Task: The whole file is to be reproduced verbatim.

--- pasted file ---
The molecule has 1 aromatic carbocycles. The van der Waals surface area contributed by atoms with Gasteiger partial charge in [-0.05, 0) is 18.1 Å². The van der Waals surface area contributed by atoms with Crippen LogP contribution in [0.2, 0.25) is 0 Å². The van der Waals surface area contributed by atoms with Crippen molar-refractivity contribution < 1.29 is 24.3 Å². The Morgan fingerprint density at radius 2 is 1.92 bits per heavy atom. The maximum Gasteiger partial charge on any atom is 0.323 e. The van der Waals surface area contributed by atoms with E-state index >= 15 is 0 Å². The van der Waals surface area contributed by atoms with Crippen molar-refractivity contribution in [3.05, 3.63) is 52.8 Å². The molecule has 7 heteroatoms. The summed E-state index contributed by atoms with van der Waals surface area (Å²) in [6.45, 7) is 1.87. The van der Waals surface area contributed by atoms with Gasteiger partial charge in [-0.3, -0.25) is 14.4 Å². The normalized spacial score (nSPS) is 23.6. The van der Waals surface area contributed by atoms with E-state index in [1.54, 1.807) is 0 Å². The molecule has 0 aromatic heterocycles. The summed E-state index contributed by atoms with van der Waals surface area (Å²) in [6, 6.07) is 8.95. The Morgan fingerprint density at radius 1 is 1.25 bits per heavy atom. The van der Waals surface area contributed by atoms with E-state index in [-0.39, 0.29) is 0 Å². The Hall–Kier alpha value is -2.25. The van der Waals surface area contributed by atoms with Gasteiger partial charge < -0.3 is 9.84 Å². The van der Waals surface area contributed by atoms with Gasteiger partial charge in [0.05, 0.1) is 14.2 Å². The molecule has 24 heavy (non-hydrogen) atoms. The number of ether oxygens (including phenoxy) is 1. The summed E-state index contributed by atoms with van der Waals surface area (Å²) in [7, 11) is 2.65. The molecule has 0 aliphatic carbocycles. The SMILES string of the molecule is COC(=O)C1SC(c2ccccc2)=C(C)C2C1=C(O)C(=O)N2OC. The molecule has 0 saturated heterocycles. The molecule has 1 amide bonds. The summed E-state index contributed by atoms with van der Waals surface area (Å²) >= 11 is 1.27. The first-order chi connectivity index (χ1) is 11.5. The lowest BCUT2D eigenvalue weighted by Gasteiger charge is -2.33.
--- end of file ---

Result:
The molecule has 1 aromatic carbocycles. The van der Waals surface area contributed by atoms with Gasteiger partial charge in [-0.05, 0) is 18.1 Å². The van der Waals surface area contributed by atoms with Crippen LogP contribution in [0.2, 0.25) is 0 Å². The van der Waals surface area contributed by atoms with Crippen molar-refractivity contribution < 1.29 is 24.3 Å². The Morgan fingerprint density at radius 2 is 1.92 bits per heavy atom. The maximum Gasteiger partial charge on any atom is 0.323 e. The van der Waals surface area contributed by atoms with E-state index >= 15 is 0 Å². The van der Waals surface area contributed by atoms with Crippen molar-refractivity contribution in [3.05, 3.63) is 52.8 Å². The molecule has 7 heteroatoms. The summed E-state index contributed by atoms with van der Waals surface area (Å²) in [6.45, 7) is 1.87. The van der Waals surface area contributed by atoms with Gasteiger partial charge in [-0.3, -0.25) is 14.4 Å². The normalized spacial score (nSPS) is 23.6. The van der Waals surface area contributed by atoms with E-state index in [1.54, 1.807) is 0 Å². The molecule has 0 aromatic heterocycles. The summed E-state index contributed by atoms with van der Waals surface area (Å²) in [6, 6.07) is 8.95. The Morgan fingerprint density at radius 1 is 1.25 bits per heavy atom. The van der Waals surface area contributed by atoms with E-state index in [-0.39, 0.29) is 0 Å². The Hall–Kier alpha value is -2.25. The van der Waals surface area contributed by atoms with Gasteiger partial charge < -0.3 is 9.84 Å². The van der Waals surface area contributed by atoms with Gasteiger partial charge in [0.05, 0.1) is 14.2 Å². The molecule has 24 heavy (non-hydrogen) atoms. The number of ether oxygens (including phenoxy) is 1. The summed E-state index contributed by atoms with van der Waals surface area (Å²) in [7, 11) is 2.65. The molecule has 0 aliphatic carbocycles. The SMILES string of the molecule is COC(=O)C1SC(c2ccccc2)=C(C)C2C1=C(O)C(=O)N2OC. The molecule has 0 saturated heterocycles. The molecule has 1 amide bonds. The summed E-state index contributed by atoms with van der Waals surface area (Å²) >= 11 is 1.27. The first-order chi connectivity index (χ1) is 11.5. The lowest BCUT2D eigenvalue weighted by Gasteiger charge is -2.33.